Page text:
Donut Waste’s Coffee Recycling Mission in Balga

Ethan Robinson 04/01/2024 Recycling
Balga's Donut Waste

An innovative business in Balga, Donut Waste, is transforming coffee grounds and other discarded materials into valuable products, exemplifying the potential of a circular economy.

Donut Waste received high commendation at the 2023 WasteSorted Awards.

The Journey of Donut Waste

Sharka Hornakova, the founder of Donut Waste, launched this social enterprise in 2021. With a background in e-waste recycling and as a waste education officer for the City of Stirling, Hornakova has always been passionate about reducing waste.

Her company’s efforts are not limited to recycling but also include educational workshops. These workshops teach recycling practices and promote a circular economy, along with fun activities like making DIY body scrubs and plastic-free deodorant.

A Focus on Coffee Grounds

The enterprise’s primary focus is on coffee grounds, a choice driven by Hornakova’s passion for tackling organic and food waste. She recognized that separating coffee grounds is quite straightforward in cafes and saw immense potential due to Australia’s love for coffee.

Originally from the Czech Republic, Hornakova was motivated by the differences in waste treatment between Western Australia and Europe to initiate change through her business.

Coffee grounds, when decomposed in landfills, release methane. However, their composting can result in nutrient-rich soils. Donut Waste proudly claims on its website the recycling of 63.5 million tonnes of coffee grounds and 4,154 hessian bags used for coffee bean packaging.

upcycled coffee products
upcycled coffee products

How It Works

Participating cafes fill bins provided by Donut Waste with their coffee grounds, which are then collected and sent to a Swan Valley company. This company turns the grounds into compost for community use.

Additionally, Donut Waste has creatively ventured into making coffee soaps and scrubs. However, the challenge lies in competing with the convenience and cost-effectiveness of landfill disposal.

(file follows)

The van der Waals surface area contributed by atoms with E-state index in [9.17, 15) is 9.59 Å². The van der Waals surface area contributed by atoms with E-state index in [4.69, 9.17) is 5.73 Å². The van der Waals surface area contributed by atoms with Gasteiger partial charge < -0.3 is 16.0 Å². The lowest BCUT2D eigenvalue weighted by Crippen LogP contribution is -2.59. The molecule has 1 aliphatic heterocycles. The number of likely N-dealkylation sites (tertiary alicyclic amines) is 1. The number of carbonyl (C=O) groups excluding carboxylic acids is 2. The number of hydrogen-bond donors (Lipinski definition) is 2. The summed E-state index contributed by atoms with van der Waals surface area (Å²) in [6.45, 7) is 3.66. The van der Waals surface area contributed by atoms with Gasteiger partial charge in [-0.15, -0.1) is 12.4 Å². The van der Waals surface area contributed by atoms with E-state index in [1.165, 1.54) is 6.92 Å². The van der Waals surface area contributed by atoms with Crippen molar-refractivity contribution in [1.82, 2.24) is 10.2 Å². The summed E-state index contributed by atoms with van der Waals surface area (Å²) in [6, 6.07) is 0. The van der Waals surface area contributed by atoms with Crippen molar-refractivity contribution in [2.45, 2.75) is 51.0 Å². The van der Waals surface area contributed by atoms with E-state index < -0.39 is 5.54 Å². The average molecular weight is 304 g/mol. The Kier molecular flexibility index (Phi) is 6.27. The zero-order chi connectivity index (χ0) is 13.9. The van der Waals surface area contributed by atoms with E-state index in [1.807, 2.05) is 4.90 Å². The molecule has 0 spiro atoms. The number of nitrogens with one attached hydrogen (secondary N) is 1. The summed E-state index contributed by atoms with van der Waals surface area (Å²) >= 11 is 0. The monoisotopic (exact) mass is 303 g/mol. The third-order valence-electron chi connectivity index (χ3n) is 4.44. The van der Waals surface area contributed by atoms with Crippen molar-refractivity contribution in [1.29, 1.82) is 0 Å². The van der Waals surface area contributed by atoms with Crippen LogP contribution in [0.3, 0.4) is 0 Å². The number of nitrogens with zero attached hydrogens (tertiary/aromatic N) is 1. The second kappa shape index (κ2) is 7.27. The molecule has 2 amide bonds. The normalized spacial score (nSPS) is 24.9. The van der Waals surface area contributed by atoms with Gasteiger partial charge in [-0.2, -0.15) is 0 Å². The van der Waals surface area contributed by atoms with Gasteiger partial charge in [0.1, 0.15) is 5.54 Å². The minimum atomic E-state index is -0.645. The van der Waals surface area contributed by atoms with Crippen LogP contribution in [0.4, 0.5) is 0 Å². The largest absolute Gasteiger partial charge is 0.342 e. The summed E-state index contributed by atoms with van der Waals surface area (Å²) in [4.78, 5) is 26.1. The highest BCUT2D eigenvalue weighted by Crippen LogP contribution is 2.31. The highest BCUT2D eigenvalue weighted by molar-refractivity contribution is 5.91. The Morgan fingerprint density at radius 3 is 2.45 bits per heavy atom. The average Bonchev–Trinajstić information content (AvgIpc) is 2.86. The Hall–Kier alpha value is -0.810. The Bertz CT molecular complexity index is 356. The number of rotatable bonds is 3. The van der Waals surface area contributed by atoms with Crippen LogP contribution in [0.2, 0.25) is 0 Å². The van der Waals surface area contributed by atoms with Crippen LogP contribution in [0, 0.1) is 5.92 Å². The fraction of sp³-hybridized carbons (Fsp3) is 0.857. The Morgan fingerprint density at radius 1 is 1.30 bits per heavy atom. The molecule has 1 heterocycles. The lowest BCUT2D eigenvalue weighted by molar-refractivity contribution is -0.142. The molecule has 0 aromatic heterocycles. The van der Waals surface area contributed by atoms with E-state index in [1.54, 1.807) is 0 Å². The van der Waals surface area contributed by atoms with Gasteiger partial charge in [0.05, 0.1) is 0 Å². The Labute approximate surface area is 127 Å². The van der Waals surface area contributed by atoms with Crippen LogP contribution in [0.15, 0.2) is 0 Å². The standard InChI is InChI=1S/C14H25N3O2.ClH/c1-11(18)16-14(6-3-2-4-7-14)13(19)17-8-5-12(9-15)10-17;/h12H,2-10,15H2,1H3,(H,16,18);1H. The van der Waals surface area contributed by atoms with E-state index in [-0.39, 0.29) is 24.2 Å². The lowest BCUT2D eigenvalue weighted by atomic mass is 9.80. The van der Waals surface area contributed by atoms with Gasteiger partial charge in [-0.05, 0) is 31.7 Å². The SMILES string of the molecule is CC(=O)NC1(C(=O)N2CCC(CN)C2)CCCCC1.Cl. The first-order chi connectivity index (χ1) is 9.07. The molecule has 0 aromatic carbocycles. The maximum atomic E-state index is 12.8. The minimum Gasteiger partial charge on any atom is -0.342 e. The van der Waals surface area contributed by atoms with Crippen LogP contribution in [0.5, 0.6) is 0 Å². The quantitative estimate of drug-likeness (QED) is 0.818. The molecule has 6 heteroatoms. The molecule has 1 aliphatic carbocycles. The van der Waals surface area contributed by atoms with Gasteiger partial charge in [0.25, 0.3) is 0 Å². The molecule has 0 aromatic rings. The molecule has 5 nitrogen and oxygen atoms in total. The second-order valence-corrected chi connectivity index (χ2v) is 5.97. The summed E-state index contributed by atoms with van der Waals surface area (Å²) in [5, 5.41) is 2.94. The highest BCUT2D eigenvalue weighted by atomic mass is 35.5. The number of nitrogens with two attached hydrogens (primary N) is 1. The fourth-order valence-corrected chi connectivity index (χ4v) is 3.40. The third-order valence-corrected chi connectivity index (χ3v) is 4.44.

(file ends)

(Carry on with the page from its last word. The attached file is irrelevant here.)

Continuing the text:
Beyond Coffee: Recycling Beer Can Clips

Expanding its horizon, Donut Waste has also targeted beer can clips. These clips, often discarded and not recycled through residential bins, can be reused up to 50 times.

The enterprise has recycled over 100,000 beer can clips, collaborating with about 70 Perth liquor stores and other locations like HBF Stadium.

These stores act as collection points where customers and employees can dispose of the clips. The main challenge in recycling these clips is the effort required to remove stickers and clean them, given their varied colours, shapes, and sizes.

Hornakova and her team initially tackled this manually until they found a solution with Workpower. This organization, employing people with disabilities, helps in soaking, cleaning, sorting, and repackaging the clips for resale to breweries.

With the festive season nearing, Donut Waste anticipates a surge in the collection of beer can clips. Hornakova’s initiative is not just about recycling but also about fostering a community that values and actively participates in a sustainable and circular economy.

To know more information about their business, visit their website at

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  • Ethan Robinson

    Ethan is a content editor with a background in environmental journalism. He’s an enthusiastic home cook and collector of vintage records.

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